Pace to Host American Chemical Society Meeting with Drug Discovery Theme

The 31st American Chemical Society Middle Atlantic Regional Meeting (MARM‘97), hosted jointly by the ACS New York Section and Pace University, will be held May 27-30, on the Pace University campus in Pleasantville, NY. The general conference theme is “Drug Discovery.”

Contact: Public Affairs
(212) 346-1268

PLEASANTVILLE, NY — The 31st American Chemical Society Middle
Atlantic Regional Meeting (MARM‘97), hosted jointly by the ACS New
York Section and Pace University, will be held May 27-30, on the
Pace University campus in Pleasantville, NY. The general conference
theme is “Drug Discovery.”

Ronald Breslow, the past ACS president, Joan Shields, the ACS board
chair, Robert F. Kennedy Jr., Pace University professor of
environmental law, and Allen J. Main of Novartis are the plenary and
keynote speakers.

The event, being held for the first time in Westchester County, is
expected to draw as many as 1,500 scientists and students from
around the country and abroad for a series of 300 presentations,
exhibits, symposia and events. More than 250 technical papers will be
delivered and plenary symposia have been planned on various topics,
including new approaches in drug discovery, chiral separation and
technology, internationalization of chemistry and biotechnology,
science education and societal responsibility and sustainable
development. The ACS is the world’s largest scientific society with a
membership of 150,000 professionals with an annual gross budget in
excess of $300 million.

Dr. David Rahni, professor of analytical chemistry and director of
the Pace graduate program in environmental science, was selected by
the ACS to be the general chair of MARM ‘97.

According to the MARM ‘97 Student Project Director Anthony Stapon, a
Pace chemistry student, there will be an added component to the
meeting called the Student Affiliates Program which will consist of
various educational and social activities. More than 500 students
and 200 colleges and universities in the middle Atlantic region have
been invited to participate. On tap for the affiliate program are
presentations, discussions and workshops on: Internet resources
available to students, research projects, graduate school selection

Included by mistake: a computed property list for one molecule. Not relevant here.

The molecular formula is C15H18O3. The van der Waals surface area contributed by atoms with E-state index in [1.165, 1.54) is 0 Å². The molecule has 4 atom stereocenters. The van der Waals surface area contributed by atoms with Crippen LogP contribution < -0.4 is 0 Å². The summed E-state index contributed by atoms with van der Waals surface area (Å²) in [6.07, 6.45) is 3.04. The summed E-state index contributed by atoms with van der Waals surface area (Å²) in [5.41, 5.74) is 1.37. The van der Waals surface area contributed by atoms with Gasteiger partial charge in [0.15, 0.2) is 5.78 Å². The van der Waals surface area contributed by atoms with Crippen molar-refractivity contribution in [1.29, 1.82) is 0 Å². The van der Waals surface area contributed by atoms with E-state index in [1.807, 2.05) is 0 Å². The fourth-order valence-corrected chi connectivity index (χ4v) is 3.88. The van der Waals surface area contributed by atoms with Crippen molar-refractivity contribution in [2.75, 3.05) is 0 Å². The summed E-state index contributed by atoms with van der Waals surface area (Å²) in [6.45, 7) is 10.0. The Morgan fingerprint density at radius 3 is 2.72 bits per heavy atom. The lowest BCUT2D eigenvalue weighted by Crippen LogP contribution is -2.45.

and application, employment opportunities in the chemical industry,
interviewing and resume writing plus an excursion to the New York
City Sony IMAX Theater and a tour of the Pace Environmental Center
facilities.

Pace Chemistry Professor Receives Distinguished Scientist Award

David N. Rahni, professor of analytical chemistry and director of the graduate program in environmental science at Pace University, has been selected to receive the 1996 Distinguished Scientist Award of the Westchester Chemical Society.

Contact: Public Affairs
(212) 346-1637
PLEASANTVILLE, NY — David N. Rahni, professor of analytical chemistry and director of the graduate program in environmental science at Pace University, has been selected to receive the 1996 Distinguished Scientist Award of the Westchester Chemical Society.

The Westchester Chemical Society represents more than 850 chemists and is the charter section of the American Chemical Society.

Dr. Rahni was chosen for the award in recognition of his scholarly contributions to the fields of immobilized enzyme electroanalytical biosensors, nano-engineering, clinical and environmental science, and his promotion of sustainable development.

Dr. Rahni also holds adjunct professorships in the department of dermatology at the New York Medical College and in the LL.M. environmental law program at Pace University School of Law.

The American Chemical Society has named Dr. Rahni as general chair for its 31st Middle Atlantic Regional Meeting, to be held on the University’s Pleasantville campus in May. The event is expected to draw as many as 1,500 scientists for a series of presentations, exhibits and symposia.

In 1993-94, he was a Fulbright Senior Research Scholar at the Technical University of Denmark and a visiting professor at the University of Oxford in England. Dr. Rahni was awarded a visiting professorship to Denmark by the Royal Danish Research Academy in the summer of 1994. He has held visiting scientific positions with IBM’s Thomas J. Watson Research Center and Ciba Additives Research Division and has lectured at the Universities of Rome, Florence and Mexico. He has also been a visiting United Nations Scholar in the Third World, presenting lectures and assisting in curriculum development.

He completed his B.Sc. in chemistry at the National University of Iran, his M.S. in chemistry at Eastern New Mexico University, and his Ph.D. in analytical chemistry at the University of New Orleans in 1985.

Dr. Rahni and his wife, Fay, live in Ossining, NY. They have three children.

Pace is a comprehensive, independent University with campuses in New York City and Westchester County. Nearly 14,000 students are enrolled in undergraduate and graduate degree programs in the Dyson College of Arts and Sciences, Lubin School of Business, School of Computer Science and Information Systems, School of Education, School of Law and Lienhard School of Nursing.